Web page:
As we discussed earlier this week, under the FLSA employers do not have to pay employees for “bona fide meal periods,” because the regulations do not consider them to be work time. For a break to qualify as a bona fide meal period, “[t]he employee must be completely relieved from duty for purposes of eating regular meals,” and the break must generally be at least 30 minutes or longer. The rules even allow periods shorter than 30 minutes to qualify as unpaid “under special circumstances.” For example, in a 2004 opinion letter, the Department of Labor found that an employer could permissibly reduce its 30-minute unpaid lunch break to 20 minutes and provide an extra 10 to 15-minute paid break, given that the arrangement was the product of collective bargaining between the employer and a union. Importantly for our Fifth Circuit case earlier this week, employees could reach the break room in under two minutes.
Posts about meal breaks often lead to questions like this one:
Q: Our electronic timekeeping system automatically deducts 30 minutes for a meal period if the employee does not enter a specific start time and end time. Does it matter that we do not require employees to badge in and out at the actual start and end times of their lunch breaks?
For starters, having employees record the exact start and end times for their unpaid lunch or other meal period and deducting this exact time from the paid workday is the least risky, least ambiguous, most transparent approach to recording time. We’ll discuss this next week, but rounding usually creates more trouble than it is worth.
For example, in Quickley v. University of Maryland Medical System Corporation, a hospital automatically deducted 30 minutes from employees’ workday for scheduled meal breaks. Unlike in the scenario above, though, the employees who sued the hospital alleged that they had no way (either through their electronic time clock or later through manual changes) to adjust this deduction if they worked during their meal break or shortened it. In denying the hospital’s motion to dismiss, the court explained that even employers with clearly articulated automatic deduction policies must “make every effort to facilitate reporting opportunities” for actual start and end times when shifting the burden to an employee to report deviations in standard meal breaks. The court explained that employers “cannot simply abdicate responsibility for adequate compensation by shifting the burden to employees.” To minimize wage and hour liability, an employer must “exercise its control and see that the work is not performed if it does not want it to be performed.”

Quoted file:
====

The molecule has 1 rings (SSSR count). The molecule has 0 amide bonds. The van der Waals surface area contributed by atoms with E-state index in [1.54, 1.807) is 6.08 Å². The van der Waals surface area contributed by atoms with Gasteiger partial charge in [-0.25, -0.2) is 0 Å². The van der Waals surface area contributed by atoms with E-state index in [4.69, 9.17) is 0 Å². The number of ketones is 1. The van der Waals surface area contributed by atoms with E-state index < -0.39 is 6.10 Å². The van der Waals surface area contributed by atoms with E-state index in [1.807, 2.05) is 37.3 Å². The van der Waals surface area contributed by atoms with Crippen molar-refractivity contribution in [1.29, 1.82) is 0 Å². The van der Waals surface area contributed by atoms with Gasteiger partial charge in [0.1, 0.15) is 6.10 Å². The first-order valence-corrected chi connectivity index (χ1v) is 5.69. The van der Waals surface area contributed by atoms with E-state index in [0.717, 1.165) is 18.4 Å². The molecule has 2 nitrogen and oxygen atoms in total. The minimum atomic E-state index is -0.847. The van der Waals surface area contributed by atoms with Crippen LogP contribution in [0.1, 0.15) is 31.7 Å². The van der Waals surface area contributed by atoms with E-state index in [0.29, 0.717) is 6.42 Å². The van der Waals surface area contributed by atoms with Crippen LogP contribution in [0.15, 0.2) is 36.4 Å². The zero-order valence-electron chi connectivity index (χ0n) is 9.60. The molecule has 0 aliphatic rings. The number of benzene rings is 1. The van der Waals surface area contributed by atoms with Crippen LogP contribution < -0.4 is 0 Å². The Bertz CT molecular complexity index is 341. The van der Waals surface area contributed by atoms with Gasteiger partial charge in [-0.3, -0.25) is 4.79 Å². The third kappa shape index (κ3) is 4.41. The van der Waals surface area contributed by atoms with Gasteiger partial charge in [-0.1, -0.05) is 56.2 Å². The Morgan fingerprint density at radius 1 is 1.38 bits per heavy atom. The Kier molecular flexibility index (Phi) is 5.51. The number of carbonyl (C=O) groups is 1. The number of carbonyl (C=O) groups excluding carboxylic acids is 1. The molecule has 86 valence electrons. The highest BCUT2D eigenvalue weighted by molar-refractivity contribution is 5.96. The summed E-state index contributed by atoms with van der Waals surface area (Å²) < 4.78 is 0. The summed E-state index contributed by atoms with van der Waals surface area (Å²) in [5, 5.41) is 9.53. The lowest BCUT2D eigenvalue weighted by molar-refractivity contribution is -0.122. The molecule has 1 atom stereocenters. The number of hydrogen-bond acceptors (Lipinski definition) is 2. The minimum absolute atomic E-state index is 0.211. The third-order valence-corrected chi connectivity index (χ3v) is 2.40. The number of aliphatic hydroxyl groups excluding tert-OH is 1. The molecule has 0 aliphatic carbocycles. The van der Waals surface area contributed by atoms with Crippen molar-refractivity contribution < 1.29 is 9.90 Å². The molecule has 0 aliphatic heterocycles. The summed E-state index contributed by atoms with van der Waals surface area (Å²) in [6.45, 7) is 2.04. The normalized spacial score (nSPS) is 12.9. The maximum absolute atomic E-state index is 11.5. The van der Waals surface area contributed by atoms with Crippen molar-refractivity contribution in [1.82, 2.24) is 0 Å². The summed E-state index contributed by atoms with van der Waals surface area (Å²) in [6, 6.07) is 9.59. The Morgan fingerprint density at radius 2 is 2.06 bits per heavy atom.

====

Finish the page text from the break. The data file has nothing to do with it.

That said, certain industries and employers historically have rounded meal periods to 30 minutes or even automatically deducted meal periods without regard to the break’s actual start or end time. By automatic deductions, I mean that the employer deducts the same, set period each shift for an employee’s meal break. For those of you who need or want to implement automatic deductions, the DOL does allow automatic deductions under the FLSA regulations.
Upshot for Employers
Again, eliminate automatic deductions for meal periods if you can. Just because you have always done things this way does not mean that a better way is not available. If you decide to implement mandatory deductions, remember that the FLSA requires employers to compensate employees for all work “suffered or permitted,” even work an employer does not know about or even specifically authorizes in advance. That makes meal times potentially troublesome, such as when employees eat at their workstations, get called back to work, or use their smartphones during their lunch break.
First, as the court counseled in Quickley, employers must implement a policy, clearly communicate it, and regularly train new hires, employees, and supervisors on how to use it. Importantly, the policy and the actual timekeeping system must provide ways (preferably multiple) for employees and/or their managers to override or adjust an automatic deduction if they work during some or all of their meal breaks. Of course, given the risk of “off the clock” work or, as in Naylor, breaks that end up too short to be noncompensable, make sure you talk to experienced wage and hour counsel first before implementing (or continuing) an automatic deduction policy!
Are you an employer (large or small) that has a general wage and hour question that you would like us to answer? If so, contact us! Leave a comment, send an e-mail, or Tweet @HassDoug. We’ll get an answer to you about your situation if we can, and we even may use your question as part of a hypothetical question in a future blog post here on The Day Shift!